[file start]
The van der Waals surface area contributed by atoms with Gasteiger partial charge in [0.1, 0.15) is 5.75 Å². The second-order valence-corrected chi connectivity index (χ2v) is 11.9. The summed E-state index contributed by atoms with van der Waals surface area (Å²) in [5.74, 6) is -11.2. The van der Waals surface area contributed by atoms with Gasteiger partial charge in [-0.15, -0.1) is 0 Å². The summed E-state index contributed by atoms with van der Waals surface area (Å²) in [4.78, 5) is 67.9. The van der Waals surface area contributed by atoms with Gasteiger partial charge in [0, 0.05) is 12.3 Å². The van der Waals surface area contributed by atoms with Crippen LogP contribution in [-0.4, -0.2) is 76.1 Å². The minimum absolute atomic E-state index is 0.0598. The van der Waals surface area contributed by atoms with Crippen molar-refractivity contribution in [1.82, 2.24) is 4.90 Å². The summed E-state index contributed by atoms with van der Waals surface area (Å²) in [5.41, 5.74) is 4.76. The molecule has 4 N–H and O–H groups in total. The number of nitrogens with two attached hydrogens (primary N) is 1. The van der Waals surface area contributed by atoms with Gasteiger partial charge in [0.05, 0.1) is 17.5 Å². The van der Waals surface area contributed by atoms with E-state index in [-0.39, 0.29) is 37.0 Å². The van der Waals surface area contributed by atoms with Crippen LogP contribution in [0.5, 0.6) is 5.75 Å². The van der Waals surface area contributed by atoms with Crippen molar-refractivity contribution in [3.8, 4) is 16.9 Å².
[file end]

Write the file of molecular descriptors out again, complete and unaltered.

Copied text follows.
The van der Waals surface area contributed by atoms with Gasteiger partial charge in [0.1, 0.15) is 5.75 Å². The second-order valence-corrected chi connectivity index (χ2v) is 11.9. The summed E-state index contributed by atoms with van der Waals surface area (Å²) in [5.74, 6) is -11.2. The van der Waals surface area contributed by atoms with Gasteiger partial charge in [-0.15, -0.1) is 0 Å². The summed E-state index contributed by atoms with van der Waals surface area (Å²) in [4.78, 5) is 67.9. The van der Waals surface area contributed by atoms with Gasteiger partial charge in [0, 0.05) is 12.3 Å². The van der Waals surface area contributed by atoms with Crippen LogP contribution in [-0.4, -0.2) is 76.1 Å². The minimum absolute atomic E-state index is 0.0598. The van der Waals surface area contributed by atoms with Crippen molar-refractivity contribution in [1.82, 2.24) is 4.90 Å². The summed E-state index contributed by atoms with van der Waals surface area (Å²) in [5.41, 5.74) is 4.76. The molecule has 4 N–H and O–H groups in total. The number of nitrogens with two attached hydrogens (primary N) is 1. The van der Waals surface area contributed by atoms with Gasteiger partial charge in [0.05, 0.1) is 17.5 Å². The van der Waals surface area contributed by atoms with E-state index in [-0.39, 0.29) is 37.0 Å². The van der Waals surface area contributed by atoms with Crippen LogP contribution in [0.5, 0.6) is 5.75 Å². The van der Waals surface area contributed by atoms with Crippen molar-refractivity contribution in [3.8, 4) is 16.9 Å².